Legal Services Regulatory Authority

Introduction

The Legal Services Regulatory Authority (LSRA) is responsible for the regulation of legal practitioners (solicitors and barristers) in Ireland. It was established in 2016 under the Legal Services Regulation Act 2015. The LSRA is independent in the performance of its functions.

The LSRA has a statutory responsibility to regulate the services of legal practitioners and to ensure high standards. Since 2019, the LSRA has started to undertake many of its statutory functions including dealing with complaints and sanctioning legal practitioners. In the past, many of these functions were dealt with by the professional bodies themselves.

Members of the LRSA

The LSRA has 11 members, the majority of which are lay members (not solicitors or barristers), including its Chairperson. The lay members are nominated for appointment by:

  • The Citizens Information Board
  • The Higher Education Authority (An tÚdarás um Ard-Oideachas)
  • Competition and Consumer Protection Commission
  • Irish Human Rights and Equality Commission
  • Institute of Legal Costs Accountants
  • Consumers' Association of Ireland

The non-lay members are nominated for appointment by:

  • The Bar Council
  • The Legal Aid Board
  • The Honorable Society of King’s Inns
  • The Law Society (2 members)

You can visit lrsa.ie to see the current members of the LSRA.

The functions of the LRSA

The LSRA has a wide variety of functions, including:
  • Establishing and administering a system of inspection of legal practitioners
  • Receiving and investigating complaints (see ‘Making a complaint’ below) and sanctioning legal practitioners if misconduct is found
  • Maintaining a public Roll of Practising Barristers - it is a criminal offence for a practising barrister not to have his or her name entered on the Roll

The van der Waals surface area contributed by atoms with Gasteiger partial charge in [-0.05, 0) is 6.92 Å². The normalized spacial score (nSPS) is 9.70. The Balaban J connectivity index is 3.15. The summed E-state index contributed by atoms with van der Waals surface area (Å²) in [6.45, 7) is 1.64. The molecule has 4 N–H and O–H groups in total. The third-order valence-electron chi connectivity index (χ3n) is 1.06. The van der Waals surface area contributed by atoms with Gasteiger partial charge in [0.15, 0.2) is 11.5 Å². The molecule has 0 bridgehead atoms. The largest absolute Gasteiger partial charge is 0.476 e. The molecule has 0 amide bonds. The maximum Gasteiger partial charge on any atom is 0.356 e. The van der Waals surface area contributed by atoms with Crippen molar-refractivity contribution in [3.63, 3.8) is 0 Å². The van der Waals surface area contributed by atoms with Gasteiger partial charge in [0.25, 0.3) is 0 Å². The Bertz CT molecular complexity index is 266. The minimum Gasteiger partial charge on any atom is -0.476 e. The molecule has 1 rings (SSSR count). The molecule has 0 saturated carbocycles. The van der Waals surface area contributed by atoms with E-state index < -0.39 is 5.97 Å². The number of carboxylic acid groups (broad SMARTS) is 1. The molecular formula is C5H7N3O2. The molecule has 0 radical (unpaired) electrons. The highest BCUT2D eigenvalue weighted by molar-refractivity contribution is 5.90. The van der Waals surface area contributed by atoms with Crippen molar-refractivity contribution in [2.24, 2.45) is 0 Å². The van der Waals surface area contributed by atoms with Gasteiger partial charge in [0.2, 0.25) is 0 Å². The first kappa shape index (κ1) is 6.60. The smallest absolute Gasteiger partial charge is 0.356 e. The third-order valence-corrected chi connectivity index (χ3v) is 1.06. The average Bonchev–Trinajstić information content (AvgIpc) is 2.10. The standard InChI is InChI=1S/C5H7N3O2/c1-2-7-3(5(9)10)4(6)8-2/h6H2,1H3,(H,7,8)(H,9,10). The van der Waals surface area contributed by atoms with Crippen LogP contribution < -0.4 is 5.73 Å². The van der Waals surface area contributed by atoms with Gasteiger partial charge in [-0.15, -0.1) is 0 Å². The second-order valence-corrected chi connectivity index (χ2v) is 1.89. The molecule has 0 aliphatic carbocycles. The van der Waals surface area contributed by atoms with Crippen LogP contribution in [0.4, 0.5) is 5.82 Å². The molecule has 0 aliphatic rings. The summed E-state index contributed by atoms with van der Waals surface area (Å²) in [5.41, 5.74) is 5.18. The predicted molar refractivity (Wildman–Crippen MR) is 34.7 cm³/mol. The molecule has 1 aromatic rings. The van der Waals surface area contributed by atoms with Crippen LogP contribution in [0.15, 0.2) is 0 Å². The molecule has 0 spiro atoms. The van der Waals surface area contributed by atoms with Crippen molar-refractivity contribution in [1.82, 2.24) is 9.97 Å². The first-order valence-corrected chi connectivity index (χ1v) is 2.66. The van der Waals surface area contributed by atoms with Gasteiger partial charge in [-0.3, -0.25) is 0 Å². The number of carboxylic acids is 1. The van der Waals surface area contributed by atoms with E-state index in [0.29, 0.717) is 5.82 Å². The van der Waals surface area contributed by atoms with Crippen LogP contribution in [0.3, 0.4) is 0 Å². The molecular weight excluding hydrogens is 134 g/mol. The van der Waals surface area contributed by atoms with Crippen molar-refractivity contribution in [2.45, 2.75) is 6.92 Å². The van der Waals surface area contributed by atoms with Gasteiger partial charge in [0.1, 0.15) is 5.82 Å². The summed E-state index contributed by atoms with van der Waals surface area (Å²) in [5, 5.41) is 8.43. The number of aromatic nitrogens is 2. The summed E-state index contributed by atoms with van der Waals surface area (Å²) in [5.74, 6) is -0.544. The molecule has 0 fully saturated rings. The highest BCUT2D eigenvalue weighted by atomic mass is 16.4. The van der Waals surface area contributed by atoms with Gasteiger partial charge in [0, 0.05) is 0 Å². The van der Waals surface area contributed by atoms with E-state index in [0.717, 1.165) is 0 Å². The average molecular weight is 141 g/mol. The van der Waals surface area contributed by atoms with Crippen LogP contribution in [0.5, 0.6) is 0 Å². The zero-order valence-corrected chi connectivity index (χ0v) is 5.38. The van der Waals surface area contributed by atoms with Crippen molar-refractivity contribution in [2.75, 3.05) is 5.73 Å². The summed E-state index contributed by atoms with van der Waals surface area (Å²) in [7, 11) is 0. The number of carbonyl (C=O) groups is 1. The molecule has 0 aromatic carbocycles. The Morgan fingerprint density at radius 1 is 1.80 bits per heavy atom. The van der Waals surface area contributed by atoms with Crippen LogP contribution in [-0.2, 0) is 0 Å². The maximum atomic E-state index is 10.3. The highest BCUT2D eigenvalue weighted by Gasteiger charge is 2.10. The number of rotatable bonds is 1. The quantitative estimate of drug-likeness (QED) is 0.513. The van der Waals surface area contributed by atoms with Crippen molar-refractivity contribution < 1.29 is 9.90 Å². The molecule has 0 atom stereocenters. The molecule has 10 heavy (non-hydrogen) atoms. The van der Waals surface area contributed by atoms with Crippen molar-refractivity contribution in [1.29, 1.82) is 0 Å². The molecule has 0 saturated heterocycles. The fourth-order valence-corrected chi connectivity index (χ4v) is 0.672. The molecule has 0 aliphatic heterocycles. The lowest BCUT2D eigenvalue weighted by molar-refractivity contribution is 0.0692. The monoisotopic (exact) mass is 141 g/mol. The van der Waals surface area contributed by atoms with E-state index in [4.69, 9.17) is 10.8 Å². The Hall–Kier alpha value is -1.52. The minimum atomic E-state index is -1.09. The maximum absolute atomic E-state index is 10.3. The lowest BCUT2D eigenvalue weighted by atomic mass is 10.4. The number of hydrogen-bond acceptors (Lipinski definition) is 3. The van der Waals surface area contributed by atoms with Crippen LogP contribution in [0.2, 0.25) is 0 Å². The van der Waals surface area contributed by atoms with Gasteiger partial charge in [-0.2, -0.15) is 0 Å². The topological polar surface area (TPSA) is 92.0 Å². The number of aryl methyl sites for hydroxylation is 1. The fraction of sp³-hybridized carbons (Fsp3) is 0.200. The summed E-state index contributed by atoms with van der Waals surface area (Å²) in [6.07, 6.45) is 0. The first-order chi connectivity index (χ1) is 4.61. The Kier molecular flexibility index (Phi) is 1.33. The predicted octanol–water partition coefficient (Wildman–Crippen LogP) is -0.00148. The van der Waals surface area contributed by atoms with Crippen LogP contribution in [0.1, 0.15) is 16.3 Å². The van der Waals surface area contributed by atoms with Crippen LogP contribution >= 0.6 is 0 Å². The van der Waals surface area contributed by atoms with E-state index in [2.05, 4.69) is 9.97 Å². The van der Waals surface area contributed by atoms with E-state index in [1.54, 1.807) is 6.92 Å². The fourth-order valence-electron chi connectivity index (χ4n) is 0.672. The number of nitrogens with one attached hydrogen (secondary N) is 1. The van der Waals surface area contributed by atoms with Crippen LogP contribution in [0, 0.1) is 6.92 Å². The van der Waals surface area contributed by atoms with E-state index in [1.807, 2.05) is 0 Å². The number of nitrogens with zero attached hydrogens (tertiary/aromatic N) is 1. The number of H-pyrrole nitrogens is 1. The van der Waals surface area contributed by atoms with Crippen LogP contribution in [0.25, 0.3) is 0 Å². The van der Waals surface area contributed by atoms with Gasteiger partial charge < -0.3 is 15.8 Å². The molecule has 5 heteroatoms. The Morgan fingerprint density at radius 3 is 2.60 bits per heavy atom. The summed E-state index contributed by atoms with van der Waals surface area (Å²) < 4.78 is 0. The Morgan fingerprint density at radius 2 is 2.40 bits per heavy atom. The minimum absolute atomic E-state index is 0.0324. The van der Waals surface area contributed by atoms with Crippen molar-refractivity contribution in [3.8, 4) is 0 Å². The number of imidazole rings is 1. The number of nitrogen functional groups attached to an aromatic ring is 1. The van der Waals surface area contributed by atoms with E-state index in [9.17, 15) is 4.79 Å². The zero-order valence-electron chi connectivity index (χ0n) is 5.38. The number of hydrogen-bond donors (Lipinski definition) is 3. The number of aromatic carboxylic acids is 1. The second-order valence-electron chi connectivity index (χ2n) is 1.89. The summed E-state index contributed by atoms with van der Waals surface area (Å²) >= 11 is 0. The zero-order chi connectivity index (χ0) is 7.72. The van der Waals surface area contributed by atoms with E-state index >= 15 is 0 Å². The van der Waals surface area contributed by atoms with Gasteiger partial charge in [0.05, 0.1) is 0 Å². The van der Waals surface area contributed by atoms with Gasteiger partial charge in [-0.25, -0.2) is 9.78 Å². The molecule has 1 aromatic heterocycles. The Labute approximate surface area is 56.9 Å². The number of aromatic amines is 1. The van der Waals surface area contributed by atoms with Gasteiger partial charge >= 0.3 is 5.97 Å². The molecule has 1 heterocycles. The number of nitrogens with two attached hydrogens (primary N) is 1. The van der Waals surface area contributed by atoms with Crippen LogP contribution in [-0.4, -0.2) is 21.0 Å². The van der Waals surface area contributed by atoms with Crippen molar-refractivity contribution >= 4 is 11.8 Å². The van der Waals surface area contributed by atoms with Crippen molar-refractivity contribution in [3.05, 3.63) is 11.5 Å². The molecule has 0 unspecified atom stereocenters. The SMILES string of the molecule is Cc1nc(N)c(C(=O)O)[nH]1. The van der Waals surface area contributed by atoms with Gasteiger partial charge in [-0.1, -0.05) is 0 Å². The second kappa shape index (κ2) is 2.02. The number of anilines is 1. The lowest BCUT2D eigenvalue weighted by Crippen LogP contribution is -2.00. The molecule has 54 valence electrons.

• Promoting public awareness and disseminating information about legal services including their cost
  • Keeping the Minister of Justice informed of developments relating to the provision of legal services and making recommendations on policies
  • Undertaking research on the provision of legal services which may promote an improvement in standards of legal services and public awareness
  • Making recommendations about the education and training of legal practitioners and the structure of the legal profession

Making a complaint

From 7 October 2019, complaints about solicitors and barristers are dealt with by the LRSA. The LSRA complaint handling system replaces the previous complaints handling service provided by the Law Society and the Bar Council of Ireland.

You can make a complaint to the LSRA if you have received a poor legal service, been charged too much or you believe the legal professional is guilty of professional misconduct.

Professional misconduct is unethical or unprofessional behaviour that falls short of the ethical or professional standards accepted by a particular profession. Examples include dishonesty, taking advantage of your age or inexperience, acting against your instructions or using insulting, racist or sexist language.

When the complaint is received the LSRA will notify the legal practitioner (and the Law Society of Ireland if appropriate). The LSRA has more information about its dispute resolution process and making complaints about legal practitioners [PDF].

Where to apply

Legal Services Regulatory Authority

P.O. Box 12906
Dublin 2

Opening Hours: Lines open 10am – 12:30pm
Tel: 087-2199100
Page edited: 20 April 2020